Radar | Feb 15,2020
May 18 , 2019
By TAMRAT G. GIORGIS ( FORTUNE STAFF WRITER )
The Development Bank of Ethiopia (DBE), the state-owned policy bank established to provide development financing, has suffered a mammoth loss of 1.7 billion Br from its operations during the first three-quarters of 2018/19. This is an amount never recorded in the history of the country's financial industry. The loss is comparable to the gross profits recorded two years ago by six private banks.
More than half of the loss was reported in the third quarter of this year, reaching 981.1 million Br, revealing that the Bank is in deep water and unable to recover massive loans it has been advancing. DBE's financial and performance report was released two weeks ago during a two-day meeting held inside the conference hall of the Ministry of Trade & Industry on Marshal Tito Road. The management board, under Haileyesus Bekele, described the Bank's performance as "satisfactory." It credited DBE's recovery of close to 1.6 billion Br of the 2.2 billion Br outstanding the bank had advanced in project and lease financing during the period.
A closer look at its books, however, shows a result that is all but encouraging, for the unprecedented loss is attributed to provisions held to secure bad loans and advances, amounting to 17 billion Br.
At 109 years old, the oldest bank in the country has reported a mixed bag of results in its performance in mobilising resources using its 107 branches and 13 regional offices. Although its total income of a little over four billion Birr showed a modest increase of 10pc, the resources it has mobilised from interest on loans and advances registered a 10pc drop to 2.7 billion Br, owing to political uncertainty in the country and a slowing down in business. Run by a president, five vice presidents and 26 directors, DBE has disbursed 1.8 billion Br of the three billion Br it was prepared to advance over the past nine months to sectors it says are priorities: commercial agriculture, agro-processing, manufacturing, mining and extractive industries.
Over the years, commercial farms clustered mainly in the Gambella and Benishangul Gumuz regional states and flower farms, as well as textile, steel and cable manufacturing plants owned by Ethiopians, Turkish, Indian and Chinese companies were the most significant clients of DBE. Their records in serving their debts have not been positive, a judgement based on non-performing loans that represent 38.5pc of its total loans and advances. DBE was compelled to put aside 3.5 billion Br as a provision in the three quarters, 1.2 times larger than what its executives had planned. It is also an amount that consumed the Bank's operating income of 1.8 billion Br.
Experts see DBE's mounting non-performing loans (NPLs) could be behind the Bank's caution in its lending drive this year, judging by the decline in income and earned interest. Losses on this front were compensated by increases in income from treasury bills, up by 163pc to 760.1 million Br; and a 46pc increase in service charges to 263.39 million Br. However, the most substantial increase of 464pc was reported from foreign exchange fluctuations that reached 252.6 million Br.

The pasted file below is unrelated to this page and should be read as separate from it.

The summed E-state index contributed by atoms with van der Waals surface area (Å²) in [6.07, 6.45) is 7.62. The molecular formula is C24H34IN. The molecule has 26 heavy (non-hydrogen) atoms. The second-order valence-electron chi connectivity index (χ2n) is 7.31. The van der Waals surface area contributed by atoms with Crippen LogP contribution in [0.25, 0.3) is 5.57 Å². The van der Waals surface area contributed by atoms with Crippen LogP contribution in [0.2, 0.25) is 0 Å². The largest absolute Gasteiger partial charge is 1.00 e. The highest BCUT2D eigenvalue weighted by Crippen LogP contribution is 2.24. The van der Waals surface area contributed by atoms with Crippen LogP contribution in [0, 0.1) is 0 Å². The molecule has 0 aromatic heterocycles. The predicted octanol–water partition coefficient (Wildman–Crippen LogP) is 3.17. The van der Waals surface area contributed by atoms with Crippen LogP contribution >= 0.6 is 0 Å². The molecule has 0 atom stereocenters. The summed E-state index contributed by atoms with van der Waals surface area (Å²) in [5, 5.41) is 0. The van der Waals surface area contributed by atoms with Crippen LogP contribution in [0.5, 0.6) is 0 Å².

This has not come without a cost. DBE's operating expenses have gone up by 46pc to 2.2 billion Br due to a 68pc increase in interest and charges, 1.7 billion Br in total. Financial analysts see the Bank's performance in capital, assets, management, equity and liquidity - CAMEL, in the industry parlance - as dismal. It has led to a significant decline if measured by a return on assets ratio of negative 2.19pc, missing its target of 0.33pc for the fiscal year 2018/19.
“The main reason for this underachievement is the decline in net profit due to the huge amount of loan loss provisions accounted for non-performing loans,” the Bank's management admits in its report.
Neither is the prospect for the full year positive, according to experts who examined DBE's balance sheet.
“The uncertain political and economic conditions in the country, coupled with the massive level of NPLs may increase the size of the loss in the quarter to come,” warns a financial analyst based in London. “Worsening loss may put DBE in serious financial trouble unless the government steps in.”
DBE's board of directors, chaired by Tegegneworq Gettu, a retired UN senior staffer, has placed a request to the government to inject fresh capital of seven billion Br, according to people knowledgable of the Bank. Others see no redemption for DBE. They urge the government to liquidate the Bank or change its business model to commercial banking.
"DBE needs to be dissolved if the government needs development," says a person whose job is working closely with banks. "It is better off starting up a new one."
DBE officials were not available for comment.
PUBLISHED ON May 18,2019 [ VOL 20 , NO 994]
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